New Zealanders are too quick to create sporting heroes and demand they conform as role models.
Julian Savea scored three tries on All Blacks debut, was touted as the next Jonah Lomu, is on a contract worth six figures and has a surname which makes him a natural go-to guy for headline writers - "A Savea thrashing" anyone?
That's unlikely to get another run.
All this adulation came before his 22nd birthday. Is it any wonder real life can become distorted for top sportspeople in the public eye?
Having the ability to sidestep, bullock or kick a footy opens too many doors too early in New Zealand. There is cringeworthy hero worship on the basis of sporting rather than community deeds.
One example of the latter came in Melbourne, when this writer covered the 2005 World XI cricket series. A former flatmate-now-doctor was asked over a beer how his day had gone. He casually described a hospital scene where he had held the heart of a patient in his hand and pumped it to keep him alive.
The achievements of such people should be celebrated more than Savea's rugby bravado. Yes, it's that doctor's job, just like playing rugby is Savea's job - but a life was saved in the process.
The public (and the media) has to bear some of the brunt for such a distortion in values. Rugby tends to become the be-all and end-all for many. Expectations are high. New Zealand sports fans need to realise their idols will never be a perfect image of themselves.
That is not to pick on Savea, who, until he was charged with common assault, had seldom been in the spotlight for anything other than his prodigious rugby talent and, of course, the odd bit of promotional work, like fronting an anti-domestic violence campaign. Ouch. That has unquestionably exacerbated his problem, not to mention he is the 11th top-level rugby player, according to the New Zealand Herald, to be charged with assault in seven years.
It highlights that representative rugby players, despite the privileges and support afforded them via their status, are just as fallible to irrational behaviour or temptation as any other sector of society.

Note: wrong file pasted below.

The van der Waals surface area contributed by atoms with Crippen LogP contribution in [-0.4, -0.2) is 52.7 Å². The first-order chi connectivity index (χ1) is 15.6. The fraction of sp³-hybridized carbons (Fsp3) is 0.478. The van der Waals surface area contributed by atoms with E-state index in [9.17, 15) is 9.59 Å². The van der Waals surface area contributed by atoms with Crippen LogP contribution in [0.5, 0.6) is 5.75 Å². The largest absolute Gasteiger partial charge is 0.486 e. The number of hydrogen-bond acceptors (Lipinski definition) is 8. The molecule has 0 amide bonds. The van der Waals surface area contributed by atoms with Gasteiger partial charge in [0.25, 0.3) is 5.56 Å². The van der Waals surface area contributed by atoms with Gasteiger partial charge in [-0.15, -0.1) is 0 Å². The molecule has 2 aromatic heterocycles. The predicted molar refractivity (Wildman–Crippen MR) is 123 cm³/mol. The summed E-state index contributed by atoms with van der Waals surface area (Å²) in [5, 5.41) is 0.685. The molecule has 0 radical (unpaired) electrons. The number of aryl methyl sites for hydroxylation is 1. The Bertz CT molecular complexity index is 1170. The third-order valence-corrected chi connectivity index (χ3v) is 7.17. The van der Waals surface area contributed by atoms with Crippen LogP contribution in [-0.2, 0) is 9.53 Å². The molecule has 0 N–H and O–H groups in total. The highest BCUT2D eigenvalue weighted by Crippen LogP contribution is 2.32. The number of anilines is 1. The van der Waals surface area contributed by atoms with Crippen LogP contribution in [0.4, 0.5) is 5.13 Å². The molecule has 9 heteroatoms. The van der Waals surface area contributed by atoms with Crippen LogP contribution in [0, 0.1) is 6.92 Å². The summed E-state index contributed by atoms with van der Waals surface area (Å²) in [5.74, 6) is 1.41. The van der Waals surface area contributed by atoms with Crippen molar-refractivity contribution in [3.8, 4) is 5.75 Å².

Average Kiwis, who work solid 40-hour weeks, pay their taxes and mortgages and crave their sporting fix on the weekend will have difficulty relating to Savea's 'predicament'. Yet, in a way, many of them put him on his current pedestal because fans (and the media) demand their heroes have air-brushed reputations.
Consequently players are promoted as Supermen when society is full of kryptonite.
Players are often on the road with high disposable incomes and a lot of down time. Idleness can breed mischief. It is a hard cycle to break. One former Super Rugby player privately mentioned how hard it was in the early 2000s to study in a professional rugby environment because any sort of intellectual aspiration was frowned upon. Hopefully that attitude has changed. A nine-to-five job - where a qualification might be handy - is only a career-ending injury away.
Surely the pressure high-profile sportspeople face is minimal compared to what genuine heroes face in real life. Former Australian cricketer Keith Miller was once asked about the pressures of playing cricket. Miller flew fighter-bombers over Europe in World War II. He said: "Pressure, I'll tell you what pressure is. Pressure is a Messerschmitt up your arse, playing cricket is not."
We are a bit too quick to talk of heroes when we don't really mean heroes - we are really talking about people who achieve premature fame but who have the same feet of clay as the rest of us.